South Korean toilet turns excrement into power and digital currency
2 minute read
ULSAN, South Korea, July 9 (Reuters) – Using a toilet can pay for your coffee or buy you bananas at a university in South Korea, where human waste is being used to help power a building.
Cho Jae-weon, an urban and environmental engineering professor at the Ulsan National Institute of Science and Technology (UNIST), has designed an eco-friendly toilet connected to a laboratory that uses excrement to produce biogas and manure.
The BeeVi toilet – a portmanteau of the words bee and vision – uses a vacuum pump to send faeces into an underground tank, reducing water use. There, microorganisms break down the waste to methane, which becomes a source of energy for the building, powering a gas stove, hot-water boiler and solid oxide fuel cell.
“If we think out of the box, faeces has precious value to make energy and manure. I have put this value into ecological circulation,” Cho said.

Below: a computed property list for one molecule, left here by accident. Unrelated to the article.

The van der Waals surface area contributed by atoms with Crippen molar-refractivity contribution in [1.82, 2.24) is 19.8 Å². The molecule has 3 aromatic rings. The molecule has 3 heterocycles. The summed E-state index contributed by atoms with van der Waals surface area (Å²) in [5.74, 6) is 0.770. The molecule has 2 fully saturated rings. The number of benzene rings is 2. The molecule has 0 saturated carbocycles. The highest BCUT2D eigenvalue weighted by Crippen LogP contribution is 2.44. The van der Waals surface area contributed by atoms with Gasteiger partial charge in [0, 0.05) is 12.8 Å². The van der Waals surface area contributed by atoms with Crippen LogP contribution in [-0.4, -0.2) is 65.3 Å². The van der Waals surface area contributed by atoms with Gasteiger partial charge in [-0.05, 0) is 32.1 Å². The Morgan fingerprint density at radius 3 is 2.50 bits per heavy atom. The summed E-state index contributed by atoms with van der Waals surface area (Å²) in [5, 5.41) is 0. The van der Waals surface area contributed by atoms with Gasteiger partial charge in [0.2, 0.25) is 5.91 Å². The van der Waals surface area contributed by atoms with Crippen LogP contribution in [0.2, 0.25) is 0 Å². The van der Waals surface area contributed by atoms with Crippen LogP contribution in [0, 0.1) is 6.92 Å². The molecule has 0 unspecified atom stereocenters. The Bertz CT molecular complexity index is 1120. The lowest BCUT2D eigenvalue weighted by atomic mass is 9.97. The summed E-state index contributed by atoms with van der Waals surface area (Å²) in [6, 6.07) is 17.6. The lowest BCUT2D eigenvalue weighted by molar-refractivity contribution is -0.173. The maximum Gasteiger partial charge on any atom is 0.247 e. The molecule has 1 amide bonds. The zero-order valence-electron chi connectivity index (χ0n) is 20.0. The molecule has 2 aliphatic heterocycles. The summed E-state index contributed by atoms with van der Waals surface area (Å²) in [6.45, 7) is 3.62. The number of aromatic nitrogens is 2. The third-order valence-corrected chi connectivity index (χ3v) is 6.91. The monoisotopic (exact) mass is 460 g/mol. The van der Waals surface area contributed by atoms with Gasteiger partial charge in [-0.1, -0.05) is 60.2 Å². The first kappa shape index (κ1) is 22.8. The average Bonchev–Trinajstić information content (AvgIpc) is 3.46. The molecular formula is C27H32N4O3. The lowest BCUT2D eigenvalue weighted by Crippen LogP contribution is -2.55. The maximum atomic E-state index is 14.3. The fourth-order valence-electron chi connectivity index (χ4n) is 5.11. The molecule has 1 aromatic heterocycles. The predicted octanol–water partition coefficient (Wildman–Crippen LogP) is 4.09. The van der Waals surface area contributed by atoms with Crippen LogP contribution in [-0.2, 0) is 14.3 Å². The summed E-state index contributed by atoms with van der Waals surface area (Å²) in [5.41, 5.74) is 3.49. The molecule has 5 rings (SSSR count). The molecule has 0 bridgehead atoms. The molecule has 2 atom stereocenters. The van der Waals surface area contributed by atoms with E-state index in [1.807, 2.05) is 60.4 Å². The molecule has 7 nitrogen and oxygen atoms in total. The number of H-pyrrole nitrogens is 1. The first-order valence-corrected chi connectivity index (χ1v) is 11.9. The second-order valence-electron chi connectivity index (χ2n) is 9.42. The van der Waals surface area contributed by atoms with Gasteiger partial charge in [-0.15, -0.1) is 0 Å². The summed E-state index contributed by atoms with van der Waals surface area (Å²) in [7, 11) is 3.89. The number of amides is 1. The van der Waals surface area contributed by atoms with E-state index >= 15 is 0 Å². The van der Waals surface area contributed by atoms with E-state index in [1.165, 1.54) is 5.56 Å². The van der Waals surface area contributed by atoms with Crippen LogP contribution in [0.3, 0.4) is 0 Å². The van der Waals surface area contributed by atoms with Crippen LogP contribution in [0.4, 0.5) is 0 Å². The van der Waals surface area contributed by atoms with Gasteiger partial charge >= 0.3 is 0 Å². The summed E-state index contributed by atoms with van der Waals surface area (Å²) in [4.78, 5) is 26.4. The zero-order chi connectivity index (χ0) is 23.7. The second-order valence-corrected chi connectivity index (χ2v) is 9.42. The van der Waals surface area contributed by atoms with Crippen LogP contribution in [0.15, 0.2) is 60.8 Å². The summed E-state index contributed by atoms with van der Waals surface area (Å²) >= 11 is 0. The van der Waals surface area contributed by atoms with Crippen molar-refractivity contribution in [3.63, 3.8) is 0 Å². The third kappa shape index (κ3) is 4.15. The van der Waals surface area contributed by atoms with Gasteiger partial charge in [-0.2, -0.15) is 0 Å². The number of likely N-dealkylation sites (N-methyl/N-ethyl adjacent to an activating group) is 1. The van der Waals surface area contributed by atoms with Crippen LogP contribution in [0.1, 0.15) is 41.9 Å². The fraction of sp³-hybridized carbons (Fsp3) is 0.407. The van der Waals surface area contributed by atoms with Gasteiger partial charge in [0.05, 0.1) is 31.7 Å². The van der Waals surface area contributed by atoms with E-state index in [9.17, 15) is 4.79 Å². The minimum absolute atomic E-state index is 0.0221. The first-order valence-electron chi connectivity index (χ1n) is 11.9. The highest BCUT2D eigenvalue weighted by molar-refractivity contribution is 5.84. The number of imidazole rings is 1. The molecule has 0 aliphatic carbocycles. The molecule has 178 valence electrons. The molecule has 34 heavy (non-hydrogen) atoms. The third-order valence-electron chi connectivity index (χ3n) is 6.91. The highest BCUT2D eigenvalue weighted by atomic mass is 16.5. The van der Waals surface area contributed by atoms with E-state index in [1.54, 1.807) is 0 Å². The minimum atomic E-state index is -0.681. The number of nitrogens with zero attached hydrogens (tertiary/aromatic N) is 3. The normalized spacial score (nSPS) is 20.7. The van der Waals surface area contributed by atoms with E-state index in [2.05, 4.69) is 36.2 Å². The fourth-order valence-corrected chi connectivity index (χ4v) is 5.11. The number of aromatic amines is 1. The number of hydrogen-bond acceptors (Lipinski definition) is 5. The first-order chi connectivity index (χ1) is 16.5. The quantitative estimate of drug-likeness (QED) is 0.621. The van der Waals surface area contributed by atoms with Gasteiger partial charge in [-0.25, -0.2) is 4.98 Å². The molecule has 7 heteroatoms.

Women take a look at items at a faeces currency market at Ulsan National Institute of Science and Technology (UNIST) in Ulsan, South Korea, July 6, 2021. Picture taken on July 6, 2021. REUTERS/Daewoung Kim
An average person defecates about 500g a day, which can be converted to 50 litres of methane gas, the environmental engineer said. This gas can generate 0.5kWh of electricity or be used to drive a car for about 1.2km (0.75 miles).
Cho has devised a virtual currency called Ggool, which means honey in Korean. Each person using the eco-friendly toilet earns 10 Ggool a day.
Students can use the currency to buy goods on campus, from freshly brewed coffee to instant cup noodles, fruits and books. The students can pick up the products they want at a shop and scan a QR code to pay with Ggool.
“I had only ever thought that faeces are dirty, but now it is a treasure of great value to me,” postgraduate student Heo Hui-jin said at the Ggool market. “I even talk about faeces during mealtimes to think about buying any book I want.”Reporting by Minwoo Park, Daewoung Kim; Editing by Karishma Singh and Gerry Doyle